How many of you freelancers have found clients in Facebook groups? I have to admit that up until this point I pretty much just used Facebook groups as a way to connect with other bloggers and freelancers in a casual way (nothing wrong with that, as you’ll see below!), but I didn’t really think of it in terms of boosting my clientele. I still think the creative connection is my #1 benefit from Facebook groups–if I don’t feel connected to the community you won’t see me sticking around–but this year I started using them a little more strategically. Here’s what I’ve found, in the form of a fun pros and cons list, of course…
(ps: macbooks are so tricky to photograph, they have to be upside down for the logo to be right side up! haha)
3 Reasons to Look for Clients in Facebook Groups
1. Like I said, my #1 reason to join Facebook groups is the instant sense of community. This means finding the right group. I’ve noticed that the only groups I’ve really connected with (I’m only in a handful) are those that a trusted friend has added me to, or that I’ve found from a blog/business/podcast I love. This is helpful for finding clients because you automatically feel this camaraderie with the other members; you have many of the same goals. So when I see a post calling for services I offer, I’m instantly excited to help a fellow creative out! I think this boosts our chances of gaining not only clients, but the right clients, organically.
2. From that, it’s easy to make connections with people you wouldn’t normally be introduced to. I’ve gone to a couple in-person meetups organized by other members of Facebook groups, and landed clients through them. And even when I’m not finding direct clients, I often meet people to collaborate or trade services with, which is just as helpful as a biz owner.
3. Lastly, it’s SO easy to refer a friend! Now that I have plenty of friends in the same Facebook groups as me, I can simply tag them when I see a project or job post I think would be a good fit for them. They do the same when someone asks for something I specialize in, so it’s a win-win. This only takes a second but can form lasting relationships :)
3 Reasons Not to Look for Clients in Facebook Groups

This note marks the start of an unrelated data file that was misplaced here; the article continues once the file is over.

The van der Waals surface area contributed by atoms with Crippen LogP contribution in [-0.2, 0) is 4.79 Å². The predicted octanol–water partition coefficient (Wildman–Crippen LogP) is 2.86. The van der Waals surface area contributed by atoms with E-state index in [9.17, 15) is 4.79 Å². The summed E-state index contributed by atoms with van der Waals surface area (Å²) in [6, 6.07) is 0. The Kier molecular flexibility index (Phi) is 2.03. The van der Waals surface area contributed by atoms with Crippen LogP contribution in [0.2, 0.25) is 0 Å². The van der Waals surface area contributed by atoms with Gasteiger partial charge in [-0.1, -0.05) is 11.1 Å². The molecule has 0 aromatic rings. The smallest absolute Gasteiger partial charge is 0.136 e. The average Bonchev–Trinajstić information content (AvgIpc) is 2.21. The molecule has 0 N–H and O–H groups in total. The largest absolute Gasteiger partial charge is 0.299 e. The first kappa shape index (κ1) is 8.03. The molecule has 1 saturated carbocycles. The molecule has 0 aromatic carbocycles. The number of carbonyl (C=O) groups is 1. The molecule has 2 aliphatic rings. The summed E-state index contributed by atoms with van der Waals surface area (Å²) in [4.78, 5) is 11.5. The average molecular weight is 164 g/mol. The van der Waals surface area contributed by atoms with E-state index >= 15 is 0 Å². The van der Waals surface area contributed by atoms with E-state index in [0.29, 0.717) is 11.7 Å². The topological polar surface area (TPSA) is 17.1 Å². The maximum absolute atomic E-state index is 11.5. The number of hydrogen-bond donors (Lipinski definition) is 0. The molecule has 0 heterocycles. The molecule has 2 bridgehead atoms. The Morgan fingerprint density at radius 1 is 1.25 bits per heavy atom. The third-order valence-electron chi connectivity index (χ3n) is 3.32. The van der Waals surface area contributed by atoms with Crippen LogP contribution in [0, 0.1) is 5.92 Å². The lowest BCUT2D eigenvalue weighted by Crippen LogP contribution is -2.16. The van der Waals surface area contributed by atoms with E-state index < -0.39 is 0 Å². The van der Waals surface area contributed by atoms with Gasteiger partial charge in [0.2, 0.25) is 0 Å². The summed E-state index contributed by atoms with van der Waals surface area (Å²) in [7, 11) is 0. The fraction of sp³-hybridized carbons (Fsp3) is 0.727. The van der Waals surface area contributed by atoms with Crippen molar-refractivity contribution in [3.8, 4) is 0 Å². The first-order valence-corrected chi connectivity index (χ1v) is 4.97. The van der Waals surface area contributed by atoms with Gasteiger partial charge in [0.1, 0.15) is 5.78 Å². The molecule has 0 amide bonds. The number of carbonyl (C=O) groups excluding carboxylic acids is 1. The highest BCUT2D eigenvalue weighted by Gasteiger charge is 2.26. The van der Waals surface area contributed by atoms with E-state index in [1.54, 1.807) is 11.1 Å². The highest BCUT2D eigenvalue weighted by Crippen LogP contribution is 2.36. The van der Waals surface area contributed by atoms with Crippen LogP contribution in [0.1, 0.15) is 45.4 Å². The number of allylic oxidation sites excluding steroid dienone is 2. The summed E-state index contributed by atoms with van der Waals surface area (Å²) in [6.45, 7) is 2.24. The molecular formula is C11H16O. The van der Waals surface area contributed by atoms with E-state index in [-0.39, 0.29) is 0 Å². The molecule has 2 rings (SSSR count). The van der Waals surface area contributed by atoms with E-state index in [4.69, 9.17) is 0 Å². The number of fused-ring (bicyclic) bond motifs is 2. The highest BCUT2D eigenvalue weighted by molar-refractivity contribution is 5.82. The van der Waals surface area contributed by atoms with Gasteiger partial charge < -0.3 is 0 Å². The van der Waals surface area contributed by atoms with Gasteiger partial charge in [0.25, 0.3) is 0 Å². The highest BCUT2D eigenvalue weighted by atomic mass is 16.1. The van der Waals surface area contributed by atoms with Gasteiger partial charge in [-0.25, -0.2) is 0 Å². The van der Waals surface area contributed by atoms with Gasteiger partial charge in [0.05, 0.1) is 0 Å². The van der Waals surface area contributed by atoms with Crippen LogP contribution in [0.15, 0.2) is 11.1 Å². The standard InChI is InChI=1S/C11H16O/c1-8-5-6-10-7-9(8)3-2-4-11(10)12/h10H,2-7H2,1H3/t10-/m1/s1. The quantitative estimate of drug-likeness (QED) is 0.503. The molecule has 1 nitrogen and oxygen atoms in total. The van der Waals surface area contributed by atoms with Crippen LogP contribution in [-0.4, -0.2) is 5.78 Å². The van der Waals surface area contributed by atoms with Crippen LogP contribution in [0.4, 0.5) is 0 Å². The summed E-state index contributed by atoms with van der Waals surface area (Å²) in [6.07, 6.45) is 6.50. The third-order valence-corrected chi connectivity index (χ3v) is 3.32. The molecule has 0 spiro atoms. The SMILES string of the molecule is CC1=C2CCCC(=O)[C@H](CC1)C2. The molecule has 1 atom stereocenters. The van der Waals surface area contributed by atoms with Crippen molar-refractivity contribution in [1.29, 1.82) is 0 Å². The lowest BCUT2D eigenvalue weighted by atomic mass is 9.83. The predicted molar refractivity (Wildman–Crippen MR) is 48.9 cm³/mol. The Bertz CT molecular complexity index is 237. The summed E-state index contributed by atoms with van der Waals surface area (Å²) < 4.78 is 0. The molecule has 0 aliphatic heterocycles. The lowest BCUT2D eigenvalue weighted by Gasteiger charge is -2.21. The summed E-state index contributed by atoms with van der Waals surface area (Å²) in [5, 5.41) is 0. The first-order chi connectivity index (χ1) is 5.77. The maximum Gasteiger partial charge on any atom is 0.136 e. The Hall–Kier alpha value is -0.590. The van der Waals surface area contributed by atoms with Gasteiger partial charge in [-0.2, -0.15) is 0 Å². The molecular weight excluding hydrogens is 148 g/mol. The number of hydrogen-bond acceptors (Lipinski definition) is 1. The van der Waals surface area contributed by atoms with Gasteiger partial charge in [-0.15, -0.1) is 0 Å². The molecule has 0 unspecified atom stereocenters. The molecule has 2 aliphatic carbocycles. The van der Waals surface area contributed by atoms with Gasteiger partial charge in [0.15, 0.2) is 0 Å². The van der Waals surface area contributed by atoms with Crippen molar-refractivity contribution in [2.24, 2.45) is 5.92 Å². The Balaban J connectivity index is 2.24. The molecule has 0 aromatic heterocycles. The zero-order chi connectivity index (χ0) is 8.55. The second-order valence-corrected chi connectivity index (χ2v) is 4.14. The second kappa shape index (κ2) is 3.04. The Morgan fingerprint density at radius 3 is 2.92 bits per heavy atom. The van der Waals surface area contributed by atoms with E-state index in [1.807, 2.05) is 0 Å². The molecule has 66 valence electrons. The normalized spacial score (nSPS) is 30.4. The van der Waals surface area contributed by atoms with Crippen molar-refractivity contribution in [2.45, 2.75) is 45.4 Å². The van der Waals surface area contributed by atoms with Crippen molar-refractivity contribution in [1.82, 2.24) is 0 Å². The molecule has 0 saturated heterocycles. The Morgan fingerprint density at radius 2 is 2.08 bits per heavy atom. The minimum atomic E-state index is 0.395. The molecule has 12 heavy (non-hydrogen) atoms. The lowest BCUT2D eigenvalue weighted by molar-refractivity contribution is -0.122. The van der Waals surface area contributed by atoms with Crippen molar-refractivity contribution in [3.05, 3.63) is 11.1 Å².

1. Okay, so the drawbacks. Depending on your industry, many of the people in your creative community may also be your competition! This is great when you need advice and can search the group for answers, but not always so great when you go to respond to a post and 20 other freelancers already have. My advice here is to make sure that you’re responding to posts that really speak to you. While it’s nice to get your name out there, I find that my time is better spent crafting one thoughtful pitch for a project that sounds totally up my alley, than dropping my website on every post I see.
2. This might apply more so to high volume Facebook groups (with hundreds or even 1000+ members), but anonymity online often makes people feel less responsible for their actions. There are plenty of people who throw their hat in the ring for every opportunity, which means they probably aren’t committing to most of them. Be wary of doing business with someone that seems abnormally noncommittal, and don’t assume that just because you’re in a group together, they are going to be as professional and considerate as you are. Unfortunately, sometimes people can seem like the perfect fit when you chat on social media, and you find out that they’re far from your dream client later on.
3. Lastly, do you really want to spend even more time on social media? Social media takes up SO much of a freelancer’s time, so you should be really mindful about adding online time to your plate. It’s so easy to get lost in Facebook groups, but unless you’re building authentic relationships, showing off your biz to people who are truly interested, and landing those clients, you may just be wasting time. I find that when I’m not intentionally searching for relevant posts, I end up wrapped up in a lot of inquiries and conversations that don’t really pertain to me or my goals.
This is of course just my experience on Facebook… The good, the bad, we want to hear yours, too!